3. Fruits 2-8 mm, as long or shorter than wide Cleomella3. Fruits (2-)12-150 mm, much longer than wide 4
4. Plants without stipular spines (petioles usually without spines) Cleoserrata4. Plants with stipular spines (petioles sometimes with spines) 5
6. Filaments adnate basally to gynophores (scars evident in fruiting specimens from near midpoints of gynophores) Gynandropsis6. Filaments free from gynophores (or gynophores obsolete) 7
7. Bracts 1-18 mm, unifoliate Cleoserrata7. Bracts 1-25 mm, unifoliate or trifoliate (sometimes expanded) 8
9. Filaments inserted on a cylindric receptacle (androgynophore), usually expanded adaxially into gibbous or flattened appendage; leaflets conduplicate and flat Peritoma9. Filaments inserted on a discoid or conical receptacle (androgynophore); leaflets flat Cleome
- Native (few species naturalized or adventive from Old World Tropics).
Ernst, W. R. 1963b. The genera of Capparidaceae and Moringaceae in the southeastern United States. J. Arnold Arbor. 44: 81-95.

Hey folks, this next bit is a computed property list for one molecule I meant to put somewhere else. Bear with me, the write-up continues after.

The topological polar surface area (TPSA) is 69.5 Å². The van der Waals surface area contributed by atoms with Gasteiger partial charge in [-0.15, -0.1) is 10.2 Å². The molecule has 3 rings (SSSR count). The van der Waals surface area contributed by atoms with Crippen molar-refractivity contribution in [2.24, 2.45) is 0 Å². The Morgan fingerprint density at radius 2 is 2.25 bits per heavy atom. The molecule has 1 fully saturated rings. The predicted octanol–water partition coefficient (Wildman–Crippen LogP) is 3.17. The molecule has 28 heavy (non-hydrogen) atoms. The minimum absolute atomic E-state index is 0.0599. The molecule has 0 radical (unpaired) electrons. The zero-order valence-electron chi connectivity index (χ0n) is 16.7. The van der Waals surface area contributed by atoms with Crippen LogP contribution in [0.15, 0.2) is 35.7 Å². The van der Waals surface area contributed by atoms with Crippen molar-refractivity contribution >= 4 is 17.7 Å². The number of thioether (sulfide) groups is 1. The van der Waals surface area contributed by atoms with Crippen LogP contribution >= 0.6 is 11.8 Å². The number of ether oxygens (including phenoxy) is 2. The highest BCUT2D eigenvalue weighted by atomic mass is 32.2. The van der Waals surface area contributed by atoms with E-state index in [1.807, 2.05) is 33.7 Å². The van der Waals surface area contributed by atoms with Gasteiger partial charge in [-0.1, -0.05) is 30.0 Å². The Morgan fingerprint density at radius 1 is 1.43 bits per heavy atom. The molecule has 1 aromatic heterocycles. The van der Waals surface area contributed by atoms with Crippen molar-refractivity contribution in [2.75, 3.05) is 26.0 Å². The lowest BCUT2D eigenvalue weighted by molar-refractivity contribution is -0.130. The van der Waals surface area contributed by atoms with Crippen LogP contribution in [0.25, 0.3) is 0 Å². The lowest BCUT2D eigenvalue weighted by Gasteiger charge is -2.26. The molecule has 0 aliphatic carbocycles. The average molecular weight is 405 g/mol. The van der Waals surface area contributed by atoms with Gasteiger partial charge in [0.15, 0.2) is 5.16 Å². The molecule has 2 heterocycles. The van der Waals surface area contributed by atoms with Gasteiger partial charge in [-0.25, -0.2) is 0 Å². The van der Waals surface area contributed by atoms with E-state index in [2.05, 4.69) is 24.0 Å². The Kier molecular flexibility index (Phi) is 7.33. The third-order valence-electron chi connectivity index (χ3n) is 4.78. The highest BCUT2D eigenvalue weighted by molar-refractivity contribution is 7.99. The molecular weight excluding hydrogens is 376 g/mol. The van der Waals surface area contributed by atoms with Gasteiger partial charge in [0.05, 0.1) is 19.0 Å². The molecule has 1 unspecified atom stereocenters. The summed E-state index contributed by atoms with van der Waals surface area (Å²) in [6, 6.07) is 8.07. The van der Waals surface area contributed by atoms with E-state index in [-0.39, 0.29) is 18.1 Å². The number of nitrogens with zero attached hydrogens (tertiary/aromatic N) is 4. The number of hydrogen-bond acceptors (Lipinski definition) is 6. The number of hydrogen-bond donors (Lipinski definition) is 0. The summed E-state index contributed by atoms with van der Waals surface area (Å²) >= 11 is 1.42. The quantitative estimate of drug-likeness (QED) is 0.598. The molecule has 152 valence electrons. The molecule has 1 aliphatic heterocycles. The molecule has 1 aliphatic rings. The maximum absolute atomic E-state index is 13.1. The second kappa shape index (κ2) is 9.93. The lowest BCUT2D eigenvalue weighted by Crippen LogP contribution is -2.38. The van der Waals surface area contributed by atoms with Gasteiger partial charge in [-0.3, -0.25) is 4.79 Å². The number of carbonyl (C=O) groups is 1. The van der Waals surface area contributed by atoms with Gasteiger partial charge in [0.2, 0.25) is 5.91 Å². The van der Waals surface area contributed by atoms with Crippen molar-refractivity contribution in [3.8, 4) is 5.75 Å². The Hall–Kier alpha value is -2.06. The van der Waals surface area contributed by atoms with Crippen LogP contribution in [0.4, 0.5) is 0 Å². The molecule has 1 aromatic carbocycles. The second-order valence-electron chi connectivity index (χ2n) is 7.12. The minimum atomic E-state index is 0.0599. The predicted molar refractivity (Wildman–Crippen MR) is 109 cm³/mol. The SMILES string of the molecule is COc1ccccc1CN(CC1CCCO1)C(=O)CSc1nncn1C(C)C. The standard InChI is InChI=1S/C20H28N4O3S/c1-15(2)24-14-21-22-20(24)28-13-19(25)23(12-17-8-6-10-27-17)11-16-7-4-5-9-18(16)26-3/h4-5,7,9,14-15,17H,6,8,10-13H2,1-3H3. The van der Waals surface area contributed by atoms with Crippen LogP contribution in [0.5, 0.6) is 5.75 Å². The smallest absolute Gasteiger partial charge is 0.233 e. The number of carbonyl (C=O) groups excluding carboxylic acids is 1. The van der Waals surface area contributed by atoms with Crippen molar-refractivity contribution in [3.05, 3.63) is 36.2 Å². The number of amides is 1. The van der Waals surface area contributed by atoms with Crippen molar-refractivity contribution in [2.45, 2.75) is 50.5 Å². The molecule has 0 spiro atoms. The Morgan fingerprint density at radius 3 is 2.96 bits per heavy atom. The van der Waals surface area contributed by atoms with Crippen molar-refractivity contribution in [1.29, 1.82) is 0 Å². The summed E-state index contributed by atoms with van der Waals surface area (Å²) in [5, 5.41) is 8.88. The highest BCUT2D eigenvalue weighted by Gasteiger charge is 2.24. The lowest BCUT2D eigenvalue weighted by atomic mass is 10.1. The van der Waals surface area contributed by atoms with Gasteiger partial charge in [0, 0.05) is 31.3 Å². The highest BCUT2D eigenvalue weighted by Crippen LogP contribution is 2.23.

Hall, J. C., H. H. Iltis, and K. J. Sytsma. 2004. Molecular phylogenetics of core Brassicales, placement of orphan genera Emblingia, Forchhammeria, Tirania, and character evolution. Syst. Bot. 29: 654-669.
Holmgren, P. K. and A. Cronquist. 2005. Cleomaceae. In: A. Cronquist et al. (eds.) Intermountain Flora. Vascular Plants of the Intermountain West, U.S.A. New York and London. Vol. 2, part B, pp. 160-174.
Iltis, H. H. 1957. Studies in the Capparidaceae, III. Evolution and phylogeny of the western North American Cleomoideae. Ann. Missouri Bot. Gard. 44: 77-119.
Iltis, H. H. 1960. Studies in the Capparidaceae, VII. Old World cleomes adventive in the New World. Brittonia 12: 279-294.
Kers, L. E. 2003. Capparaceae. In: K. Kubitzki and C. Bayer (eds.). The Families and Genera of Vascular Plants. Vol. 5, pp. 36-56. Springer-Verlag, Berlin, Heidelberg, New York.
Sαnchez-Acebo, L. 2005. A phylogenetic study of the New World Cleome (Brassicaceae, Cleomoideae). Ann. Missouri Bot. Gard. 92: 179-201.
Zhang, M. L. & G. C. Tucker. 2008. Cleomaceae. In: Wu, C. Y., Raven, P. H. & Hong, D. Y. (eds.), Flora of China 7: 429-432. Science Press, Beijing and Missouri Botanical Garden Press, St. Louis.
Woodson, R. E. Jr. 1948. Gynandropsis, Cleome, and Podandrogyne. Ann. Missouri Bot. Gard. 35: 139-148.
How to cite
Tucker, G.C. (2009). Neotropical Cleomaceae. In: Milliken, W., Klitgεrd, B. & Baracat, A. (2009 onwards), Neotropikey - Interactive key and information resources for flowering plants of the Neotropics. http://www.kew.org/science/tropamerica/neotropikey/families/Cleomaceae.htm.